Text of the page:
BISMARCK, N.D. - Winter is coming, which means road work is winding down.
Across the state, the Department of Transportation says it was able to complete several big road construction projects, such as the Killdeer and Dickinson bypasses as well as Highway 23 in Minot. In Bismarck, the N Washington St. construction is almost done.
A Northern Improvement crew has been working on getting North Washington St. into drivable condition all year, and now it's finally almost ready.
"When you start seeing more and more concrete go in and you start seeing sidewalks go in and the big thing is the landscaping. When you start seeing that actually start to take form, it's fulfilling," said Dan Shockley, Northern Improvement foreman.
The state is maintaining the roads to the tune of $560 million. It's spent about 70 percent of that money already, about 10 percent ahead of the same time in previous years.
"We'll never get to 100 percent. Obviously we've got projects we bid that are two-year projects so we never quite get to that 100 percent, but we usually settle in around that 80-90 percent around the end of the year," said Wayde Swenson, ND DOT office operations director.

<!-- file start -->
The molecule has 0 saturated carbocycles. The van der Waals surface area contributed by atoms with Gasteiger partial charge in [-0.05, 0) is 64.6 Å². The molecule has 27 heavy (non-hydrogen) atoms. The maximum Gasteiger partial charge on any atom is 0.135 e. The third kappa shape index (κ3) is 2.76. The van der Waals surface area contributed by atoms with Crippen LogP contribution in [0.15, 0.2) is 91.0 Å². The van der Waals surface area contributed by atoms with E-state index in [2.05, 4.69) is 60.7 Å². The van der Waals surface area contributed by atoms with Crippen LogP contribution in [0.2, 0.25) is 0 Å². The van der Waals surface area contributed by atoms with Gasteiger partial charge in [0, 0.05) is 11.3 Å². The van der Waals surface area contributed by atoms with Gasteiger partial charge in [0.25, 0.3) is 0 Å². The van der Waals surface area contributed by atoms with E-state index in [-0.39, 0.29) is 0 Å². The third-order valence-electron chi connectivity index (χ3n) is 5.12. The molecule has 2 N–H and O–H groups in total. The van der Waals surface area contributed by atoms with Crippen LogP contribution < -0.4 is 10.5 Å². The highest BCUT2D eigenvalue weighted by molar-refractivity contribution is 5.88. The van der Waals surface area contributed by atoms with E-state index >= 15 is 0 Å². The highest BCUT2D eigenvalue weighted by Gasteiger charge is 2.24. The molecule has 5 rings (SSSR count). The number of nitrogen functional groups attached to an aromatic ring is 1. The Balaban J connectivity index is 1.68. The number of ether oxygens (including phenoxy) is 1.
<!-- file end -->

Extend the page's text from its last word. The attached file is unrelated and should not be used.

A mild spring allowed construction crews to get about a month's jump on previous years, and in North Dakota, every day you can work is valuable.
"Time. Time. We live in North Dakota. We only have a small window to get these large projects done. Any extra day or week, or in our case a month, you can get is great," said Shockley.
"Mother Nature will pretty much dictate when our contractors stop. Obviously temperatures will be an indication of when they can and can't go. Typically, you get into November, that's probably borrowed time," said Wayde Swenson, ND DOT office operations director.
Swenson says increased traffic because of oil development is still affecting the state, but his department is doing everything it can to keep the roads safe.
Road costs have dropped drastically in the past several years. In 2014, the state bid out $750 million worth of projects and last year it bid out about $600 million. Next year, the cost will drop to between $400 million and $500 million.